1. ## Under Pressure

In general, if you have a gas in a container and you double the amount of gas, the new pressure will be double the old pressure.
So my question is this: If you have a tyre filled with the standard 32 psi and you double the amount of air molecules in the tyre, what pressure will your tyre gauge now read? Assume that the tyre does not expand, and that the first sentence is exactly true.

2. ## Re: Under Pressure

<span style="background-color: #FFFF00; color: #000000; font-weight: bold"><font color=yellow>78.7 psi

32 psi = 32psi (gauge). It is gauge pressure where 0 psig = atm pressure = 14.7 psi absolute. (which is where you see the dbling). so the tire is 32+14.7 = 46.7 psia. Dbl the molecules = double the pressure (assuming the same volume, and temperature)= 93.4 psia = 78.7 psig</font color=yellow></span hi>

Steve

3. ## Re: Under Pressure

Clearly, you were not under pressure with this one, Steve.

5. ## Re: Under Pressure

<span style="background-color: #FFFF00; color: #000000; font-weight: bold"><font color=yellow>Just tried it and the gauge reads 64. Mind you, I carried out the test on my moon buggy. </font color=yellow></span hi> <img src=/S/grin.gif border=0 alt=grin width=15 height=15>

Alan

6. ## Re: Under Pressure

That must be why it's a little on the low side.

7. ## Re: Under Pressure

I would bet that you didn't use tires that did not "expand" with the added pressure!

Steve

8. ## Re: Under Pressure

Steve
I don't understand the significance of this. <span style="background-color: #FFFF00; color: #000000; font-weight: bold"><font color=yellow>There's only a 14 psi difference between the two situations.</font color=yellow></span hi>

Alan

9. ## Re: Under Pressure

By "this" are you refering to the question itself or the remark about the tire expanding or a difference in the pressure?

Steve

10. ## Re: Under Pressure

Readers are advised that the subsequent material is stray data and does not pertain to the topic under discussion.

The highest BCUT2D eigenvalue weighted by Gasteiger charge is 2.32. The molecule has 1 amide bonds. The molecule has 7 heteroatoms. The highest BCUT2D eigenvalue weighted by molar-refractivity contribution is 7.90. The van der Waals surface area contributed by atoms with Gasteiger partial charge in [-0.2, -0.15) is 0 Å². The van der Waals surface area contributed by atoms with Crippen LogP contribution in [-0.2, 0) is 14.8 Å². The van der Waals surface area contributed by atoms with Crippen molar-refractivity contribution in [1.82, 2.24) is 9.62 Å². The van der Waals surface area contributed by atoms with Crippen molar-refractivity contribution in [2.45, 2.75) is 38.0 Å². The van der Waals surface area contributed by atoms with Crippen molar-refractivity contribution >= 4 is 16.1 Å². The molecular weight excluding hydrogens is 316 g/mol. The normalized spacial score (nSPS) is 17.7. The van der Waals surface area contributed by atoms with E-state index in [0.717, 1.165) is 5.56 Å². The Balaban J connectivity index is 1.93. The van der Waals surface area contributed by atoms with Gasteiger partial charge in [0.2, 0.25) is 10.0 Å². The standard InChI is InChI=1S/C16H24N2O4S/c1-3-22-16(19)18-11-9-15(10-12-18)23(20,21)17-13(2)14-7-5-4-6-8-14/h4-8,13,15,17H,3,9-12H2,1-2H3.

The issue of whether or not the tyre "expanded". Obviously, if it does expand appreciably it will have a significant effect on the answer. But I suspect you have another reason for making the comment - that's my query.

Alan

11. ## Re: Under Pressure

I don't know if you read my original response.

<span style="background-color: #FFFF00; color: #000000; font-weight: bold"><font color=yellow>When you double the amount the double the absolute pressure not the gauge pressure: 64 psig is not twice 32 psig since the 0 psig has pressure: it is not a true "no pressure" to relate to. 0 psig is atm pressure, where doubling needs to be related to a system that has a true 0. It is the same with Temperature. 50

12. ## Re: Under Pressure

I'd say my attempted humour has gone astray (again). I meant to suggest that the test I supposedly carried out on my moon buggy was actually carried out on the moon. <span style="background-color: #FFFF00; color: #000000; font-weight: bold"><font color=yellow>In this case, the "atmospheric" pressure could be approximated to zero and the gauge pressure (difference) could be approximated to the absolute pressure in the tyre.</font color=yellow></span hi> Maybe I should rezero/ recalibrate my own humour gauge.

Alan

13. ## Re: Under Pressure

AHH,
I missed the "joke". I thought you actually did the experiment (on earth). I guess he didn't stipulate where the testing was done. Your answer would be correct if done on the moon.

Email notes are such an inefficient means for humor sometimes.

Steve

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